In her book Bird by Bird: Some Instructions on Writing and Life, Anne Lamott says, “For some of us, books are as important as almost anything else on earth. What a miracle it is that out of these small, flat, rigid squares of paper unfolds world after world after world, worlds that sing to you, comfort and quiet or excite you. Books help us understand who we are and how we are to behave. They show us what community and friendship mean; they show us how to live and die.”

My hope is that this is what books become to you—as important as almost anything else on earth. This blog is about helping you find the miracle in these small, flat, rigid squares of paper while you are in middle school and beyond. Once you read alongside me, you are forever a member of my tribe of readers. No matter how you old you are, when you need to be reminded of the power of a good story, you will find me here, waiting to place one in your hands.

Monday, January 6, 2014


copyright date: 2011
primarily marketed for: young adults (teens)

The Berlin Boxing Club by Robert Sharenow opens with this quote:
“There is one kind of sport which should be especially encouraged, although many people . . . consider it brutal and vulgar, and that is boxing . . . There is no other sport which equals this in developing the militant spirit, none that demands such a power of rapid decision or which gives the bod the flexibility of good steel . . . But, above all, a healthy youth has to learn to endure hard knocks.”
-Adolf Hitler, Mein Kampf
As an opening, it is a perfect representation of Sharenow’s ability to craft a story that is at once rooted in history and grounded in contemporary relevance.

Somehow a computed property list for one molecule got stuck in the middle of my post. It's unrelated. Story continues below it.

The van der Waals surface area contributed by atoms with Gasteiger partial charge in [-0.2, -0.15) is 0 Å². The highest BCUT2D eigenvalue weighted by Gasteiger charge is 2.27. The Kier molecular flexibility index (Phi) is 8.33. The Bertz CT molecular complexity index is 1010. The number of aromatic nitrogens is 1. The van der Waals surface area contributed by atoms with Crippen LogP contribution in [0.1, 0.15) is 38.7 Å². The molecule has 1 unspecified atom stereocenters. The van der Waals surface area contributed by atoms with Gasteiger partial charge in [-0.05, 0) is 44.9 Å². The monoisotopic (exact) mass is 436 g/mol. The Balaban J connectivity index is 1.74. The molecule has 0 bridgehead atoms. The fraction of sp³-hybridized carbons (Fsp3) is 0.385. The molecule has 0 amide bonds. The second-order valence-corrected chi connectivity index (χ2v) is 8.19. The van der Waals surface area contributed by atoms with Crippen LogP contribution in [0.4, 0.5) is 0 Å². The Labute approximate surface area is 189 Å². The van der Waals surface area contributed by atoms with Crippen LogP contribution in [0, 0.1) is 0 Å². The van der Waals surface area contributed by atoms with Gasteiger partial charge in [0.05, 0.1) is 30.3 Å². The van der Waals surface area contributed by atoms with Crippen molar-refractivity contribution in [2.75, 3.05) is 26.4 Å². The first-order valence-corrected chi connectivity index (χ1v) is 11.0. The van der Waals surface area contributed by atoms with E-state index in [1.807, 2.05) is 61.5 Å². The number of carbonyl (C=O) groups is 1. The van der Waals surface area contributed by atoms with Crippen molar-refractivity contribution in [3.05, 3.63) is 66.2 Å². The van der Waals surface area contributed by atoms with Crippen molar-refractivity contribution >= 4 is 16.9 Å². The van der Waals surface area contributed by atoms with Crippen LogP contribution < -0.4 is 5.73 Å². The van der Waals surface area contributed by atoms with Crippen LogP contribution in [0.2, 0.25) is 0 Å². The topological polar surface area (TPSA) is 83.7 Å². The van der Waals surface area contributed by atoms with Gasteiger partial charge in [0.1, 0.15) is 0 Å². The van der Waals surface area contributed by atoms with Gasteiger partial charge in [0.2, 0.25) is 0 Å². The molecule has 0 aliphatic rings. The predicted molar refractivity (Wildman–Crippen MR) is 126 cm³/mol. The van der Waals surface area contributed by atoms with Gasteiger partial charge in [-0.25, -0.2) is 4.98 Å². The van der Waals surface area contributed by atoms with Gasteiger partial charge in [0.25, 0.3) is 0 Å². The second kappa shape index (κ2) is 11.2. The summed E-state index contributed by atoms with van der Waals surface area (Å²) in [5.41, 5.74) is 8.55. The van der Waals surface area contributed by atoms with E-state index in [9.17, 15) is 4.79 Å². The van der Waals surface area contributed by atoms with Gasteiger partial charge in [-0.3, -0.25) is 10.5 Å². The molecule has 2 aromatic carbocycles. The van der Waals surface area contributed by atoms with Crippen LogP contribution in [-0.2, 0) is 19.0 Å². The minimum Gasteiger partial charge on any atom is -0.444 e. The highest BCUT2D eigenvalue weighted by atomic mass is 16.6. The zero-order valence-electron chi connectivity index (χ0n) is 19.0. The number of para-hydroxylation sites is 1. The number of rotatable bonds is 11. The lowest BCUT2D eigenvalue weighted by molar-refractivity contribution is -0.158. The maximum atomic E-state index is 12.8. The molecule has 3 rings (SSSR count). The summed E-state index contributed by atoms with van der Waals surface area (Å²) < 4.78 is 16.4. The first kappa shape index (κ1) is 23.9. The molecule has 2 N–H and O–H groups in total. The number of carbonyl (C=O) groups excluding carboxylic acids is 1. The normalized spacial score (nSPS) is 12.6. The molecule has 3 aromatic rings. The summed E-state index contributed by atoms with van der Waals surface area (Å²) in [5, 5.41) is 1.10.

Karl Stern is a young boy growing up in Germany during Hitler’s rise to power.  He is Jewish by descent, though his family does not identify with or practice Jewish religion or culture.  His Jewish identity serves as the major conflict in the story, but this is a story with many layers. 

Having read a lot of young adult books set during this time period, I am immediately drawn into a story that takes a fresh approach and reveals a piece of history that is new to me.  Sharenow’s story does just that.  However, even more appealing than the history embedded in this story is the fact that Karl is a character who is relevant to today’s teens.  Although his story is set against a historical backdrop, his struggles are universally human.  Ultimately The Berlin Boxing Club is the story of Karl’s search for his own identity—his role within his family, within his country, within an increasingly confusing world.

When his father, who owns an art gallery, makes a deal with his old friend, the famous boxer Max Schmeling, Karl suddenly finds himself training to become a future boxing champion.  It is through boxing that Karl finds confidence, discovers his first love, and escapes the growing restrictions being placed on German Jews.  Boxing is the vehicle by which Karl grows up.

In addition to his dedication to boxing, Karl (and Robert Sharenow) has talent and passion for drawing cartoons, which are peppered throughout the book.  Although they lend a welcome lighthearted quality to the story, there is also a bit of chilling sarcasm created by the juxtaposition of the youthful innocence of the drawings and the harsh reality of the comics’ contents.

Set during a volatile time in human history, this is a powerful story of bullying, friendship, family, romance, art, boxing, discrimination, and hope.


  1. Wow. I haven't heard of this one, but sounds great. I'll have to keep an eye out for it

  2. I am finally getting around to updating my classroom library this year, and of course, your blog is the FIRST place I went to. Already ordering a bunch based on your reviews.

    Thank you, Christy!